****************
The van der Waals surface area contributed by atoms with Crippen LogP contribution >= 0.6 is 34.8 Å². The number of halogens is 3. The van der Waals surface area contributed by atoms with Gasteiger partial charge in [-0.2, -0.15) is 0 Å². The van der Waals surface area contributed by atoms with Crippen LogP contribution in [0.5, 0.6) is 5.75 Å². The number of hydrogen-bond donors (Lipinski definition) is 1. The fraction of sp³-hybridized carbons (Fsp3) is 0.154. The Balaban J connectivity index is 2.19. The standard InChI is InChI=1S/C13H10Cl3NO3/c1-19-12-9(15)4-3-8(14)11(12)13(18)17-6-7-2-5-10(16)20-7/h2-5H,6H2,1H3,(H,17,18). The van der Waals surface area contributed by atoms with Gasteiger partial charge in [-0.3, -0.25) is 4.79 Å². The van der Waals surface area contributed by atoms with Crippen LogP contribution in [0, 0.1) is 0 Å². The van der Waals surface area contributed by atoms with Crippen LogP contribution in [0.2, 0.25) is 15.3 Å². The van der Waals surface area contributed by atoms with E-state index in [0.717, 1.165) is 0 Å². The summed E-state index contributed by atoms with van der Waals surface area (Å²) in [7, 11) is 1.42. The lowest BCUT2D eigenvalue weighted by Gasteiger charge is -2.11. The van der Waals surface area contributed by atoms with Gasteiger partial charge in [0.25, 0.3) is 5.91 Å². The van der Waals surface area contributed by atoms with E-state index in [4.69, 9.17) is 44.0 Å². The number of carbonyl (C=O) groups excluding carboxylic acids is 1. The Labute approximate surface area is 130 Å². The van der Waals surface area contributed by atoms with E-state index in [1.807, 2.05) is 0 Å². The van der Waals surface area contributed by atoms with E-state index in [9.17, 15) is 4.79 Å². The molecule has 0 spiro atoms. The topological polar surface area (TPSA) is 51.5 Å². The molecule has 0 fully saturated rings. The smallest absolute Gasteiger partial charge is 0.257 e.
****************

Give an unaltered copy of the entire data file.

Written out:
The van der Waals surface area contributed by atoms with Crippen LogP contribution >= 0.6 is 34.8 Å². The number of halogens is 3. The van der Waals surface area contributed by atoms with Gasteiger partial charge in [-0.2, -0.15) is 0 Å². The van der Waals surface area contributed by atoms with Crippen LogP contribution in [0.5, 0.6) is 5.75 Å². The number of hydrogen-bond donors (Lipinski definition) is 1. The fraction of sp³-hybridized carbons (Fsp3) is 0.154. The Balaban J connectivity index is 2.19. The standard InChI is InChI=1S/C13H10Cl3NO3/c1-19-12-9(15)4-3-8(14)11(12)13(18)17-6-7-2-5-10(16)20-7/h2-5H,6H2,1H3,(H,17,18). The van der Waals surface area contributed by atoms with Gasteiger partial charge in [-0.3, -0.25) is 4.79 Å². The van der Waals surface area contributed by atoms with Crippen LogP contribution in [0, 0.1) is 0 Å². The van der Waals surface area contributed by atoms with Crippen LogP contribution in [0.2, 0.25) is 15.3 Å². The van der Waals surface area contributed by atoms with E-state index in [0.717, 1.165) is 0 Å². The summed E-state index contributed by atoms with van der Waals surface area (Å²) in [7, 11) is 1.42. The lowest BCUT2D eigenvalue weighted by Gasteiger charge is -2.11. The van der Waals surface area contributed by atoms with Gasteiger partial charge in [0.25, 0.3) is 5.91 Å². The van der Waals surface area contributed by atoms with E-state index in [4.69, 9.17) is 44.0 Å². The number of carbonyl (C=O) groups excluding carboxylic acids is 1. The Labute approximate surface area is 130 Å². The van der Waals surface area contributed by atoms with E-state index in [1.807, 2.05) is 0 Å². The van der Waals surface area contributed by atoms with E-state index in [9.17, 15) is 4.79 Å². The molecule has 0 spiro atoms. The topological polar surface area (TPSA) is 51.5 Å². The molecule has 0 fully saturated rings. The smallest absolute Gasteiger partial charge is 0.257 e.